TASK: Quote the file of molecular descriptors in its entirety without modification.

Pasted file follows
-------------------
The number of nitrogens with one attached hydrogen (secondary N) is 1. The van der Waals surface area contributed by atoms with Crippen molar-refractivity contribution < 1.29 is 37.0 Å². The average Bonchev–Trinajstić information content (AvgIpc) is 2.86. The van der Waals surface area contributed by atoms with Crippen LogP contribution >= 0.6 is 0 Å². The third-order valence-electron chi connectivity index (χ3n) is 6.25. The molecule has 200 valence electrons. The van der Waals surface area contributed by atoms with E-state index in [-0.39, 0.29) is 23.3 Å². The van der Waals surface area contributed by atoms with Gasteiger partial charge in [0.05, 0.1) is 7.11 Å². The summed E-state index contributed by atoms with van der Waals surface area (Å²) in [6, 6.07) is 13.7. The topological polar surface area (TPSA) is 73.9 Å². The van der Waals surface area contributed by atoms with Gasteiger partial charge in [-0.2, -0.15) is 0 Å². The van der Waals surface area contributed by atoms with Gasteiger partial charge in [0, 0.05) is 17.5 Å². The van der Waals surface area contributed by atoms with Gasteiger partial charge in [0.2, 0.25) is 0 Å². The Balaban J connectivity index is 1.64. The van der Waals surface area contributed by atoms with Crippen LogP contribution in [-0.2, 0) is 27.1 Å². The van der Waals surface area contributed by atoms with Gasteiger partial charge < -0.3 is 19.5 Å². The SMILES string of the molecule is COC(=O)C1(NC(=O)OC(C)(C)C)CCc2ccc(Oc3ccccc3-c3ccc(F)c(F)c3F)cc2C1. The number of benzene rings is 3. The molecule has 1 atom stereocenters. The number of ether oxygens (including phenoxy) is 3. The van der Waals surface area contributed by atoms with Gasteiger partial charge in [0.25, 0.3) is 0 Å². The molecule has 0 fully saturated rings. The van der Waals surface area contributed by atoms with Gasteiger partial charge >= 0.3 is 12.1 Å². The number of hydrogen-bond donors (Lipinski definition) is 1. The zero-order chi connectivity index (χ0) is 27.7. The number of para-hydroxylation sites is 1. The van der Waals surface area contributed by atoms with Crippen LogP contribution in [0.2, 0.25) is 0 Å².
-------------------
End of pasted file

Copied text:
The number of nitrogens with one attached hydrogen (secondary N) is 1. The van der Waals surface area contributed by atoms with Crippen molar-refractivity contribution < 1.29 is 37.0 Å². The average Bonchev–Trinajstić information content (AvgIpc) is 2.86. The van der Waals surface area contributed by atoms with Crippen LogP contribution >= 0.6 is 0 Å². The third-order valence-electron chi connectivity index (χ3n) is 6.25. The molecule has 200 valence electrons. The van der Waals surface area contributed by atoms with E-state index in [-0.39, 0.29) is 23.3 Å². The van der Waals surface area contributed by atoms with Gasteiger partial charge in [0.05, 0.1) is 7.11 Å². The summed E-state index contributed by atoms with van der Waals surface area (Å²) in [6, 6.07) is 13.7. The topological polar surface area (TPSA) is 73.9 Å². The van der Waals surface area contributed by atoms with Gasteiger partial charge in [-0.2, -0.15) is 0 Å². The van der Waals surface area contributed by atoms with Gasteiger partial charge in [0, 0.05) is 17.5 Å². The van der Waals surface area contributed by atoms with Gasteiger partial charge in [0.2, 0.25) is 0 Å². The Balaban J connectivity index is 1.64. The van der Waals surface area contributed by atoms with Crippen LogP contribution in [-0.2, 0) is 27.1 Å². The van der Waals surface area contributed by atoms with Gasteiger partial charge < -0.3 is 19.5 Å². The SMILES string of the molecule is COC(=O)C1(NC(=O)OC(C)(C)C)CCc2ccc(Oc3ccccc3-c3ccc(F)c(F)c3F)cc2C1. The number of benzene rings is 3. The molecule has 1 atom stereocenters. The number of ether oxygens (including phenoxy) is 3. The van der Waals surface area contributed by atoms with Gasteiger partial charge in [0.25, 0.3) is 0 Å². The molecule has 0 fully saturated rings. The van der Waals surface area contributed by atoms with Gasteiger partial charge >= 0.3 is 12.1 Å². The number of hydrogen-bond donors (Lipinski definition) is 1. The zero-order chi connectivity index (χ0) is 27.7. The number of para-hydroxylation sites is 1. The van der Waals surface area contributed by atoms with Crippen LogP contribution in [0.2, 0.25) is 0 Å².